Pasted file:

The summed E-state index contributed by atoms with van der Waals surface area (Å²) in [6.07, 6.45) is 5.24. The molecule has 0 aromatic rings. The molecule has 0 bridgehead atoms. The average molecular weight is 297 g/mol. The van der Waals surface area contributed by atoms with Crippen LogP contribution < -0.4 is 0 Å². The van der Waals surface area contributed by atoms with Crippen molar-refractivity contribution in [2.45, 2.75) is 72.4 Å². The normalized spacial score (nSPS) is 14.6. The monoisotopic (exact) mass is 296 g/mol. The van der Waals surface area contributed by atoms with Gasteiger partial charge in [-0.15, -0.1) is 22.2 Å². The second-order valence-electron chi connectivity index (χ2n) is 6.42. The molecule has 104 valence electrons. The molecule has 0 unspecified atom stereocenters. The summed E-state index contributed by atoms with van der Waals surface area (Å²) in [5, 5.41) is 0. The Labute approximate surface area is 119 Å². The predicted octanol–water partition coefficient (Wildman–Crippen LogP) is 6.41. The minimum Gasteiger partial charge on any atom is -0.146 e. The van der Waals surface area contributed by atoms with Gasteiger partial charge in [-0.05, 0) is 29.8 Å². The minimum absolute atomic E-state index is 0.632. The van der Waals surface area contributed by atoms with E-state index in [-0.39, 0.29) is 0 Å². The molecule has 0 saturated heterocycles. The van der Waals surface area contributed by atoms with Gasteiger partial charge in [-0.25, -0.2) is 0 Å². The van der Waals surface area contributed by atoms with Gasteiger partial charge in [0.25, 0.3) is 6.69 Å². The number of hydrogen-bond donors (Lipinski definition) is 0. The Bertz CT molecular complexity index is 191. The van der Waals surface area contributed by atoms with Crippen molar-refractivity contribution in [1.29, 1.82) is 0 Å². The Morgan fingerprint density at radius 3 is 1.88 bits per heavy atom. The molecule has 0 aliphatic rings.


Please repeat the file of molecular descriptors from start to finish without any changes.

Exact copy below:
The summed E-state index contributed by atoms with van der Waals surface area (Å²) in [6.07, 6.45) is 5.24. The molecule has 0 aromatic rings. The molecule has 0 bridgehead atoms. The average molecular weight is 297 g/mol. The van der Waals surface area contributed by atoms with Crippen LogP contribution < -0.4 is 0 Å². The van der Waals surface area contributed by atoms with Crippen molar-refractivity contribution in [2.45, 2.75) is 72.4 Å². The normalized spacial score (nSPS) is 14.6. The monoisotopic (exact) mass is 296 g/mol. The van der Waals surface area contributed by atoms with Gasteiger partial charge in [-0.15, -0.1) is 22.2 Å². The second-order valence-electron chi connectivity index (χ2n) is 6.42. The molecule has 104 valence electrons. The molecule has 0 unspecified atom stereocenters. The summed E-state index contributed by atoms with van der Waals surface area (Å²) in [5, 5.41) is 0. The Labute approximate surface area is 119 Å². The predicted octanol–water partition coefficient (Wildman–Crippen LogP) is 6.41. The minimum Gasteiger partial charge on any atom is -0.146 e. The van der Waals surface area contributed by atoms with Gasteiger partial charge in [-0.05, 0) is 29.8 Å². The minimum absolute atomic E-state index is 0.632. The van der Waals surface area contributed by atoms with E-state index in [-0.39, 0.29) is 0 Å². The molecule has 0 saturated heterocycles. The van der Waals surface area contributed by atoms with Gasteiger partial charge in [-0.25, -0.2) is 0 Å². The van der Waals surface area contributed by atoms with Gasteiger partial charge in [0.25, 0.3) is 6.69 Å². The number of hydrogen-bond donors (Lipinski definition) is 0. The Bertz CT molecular complexity index is 191. The van der Waals surface area contributed by atoms with Crippen molar-refractivity contribution in [1.29, 1.82) is 0 Å². The Morgan fingerprint density at radius 3 is 1.88 bits per heavy atom. The molecule has 0 aliphatic rings.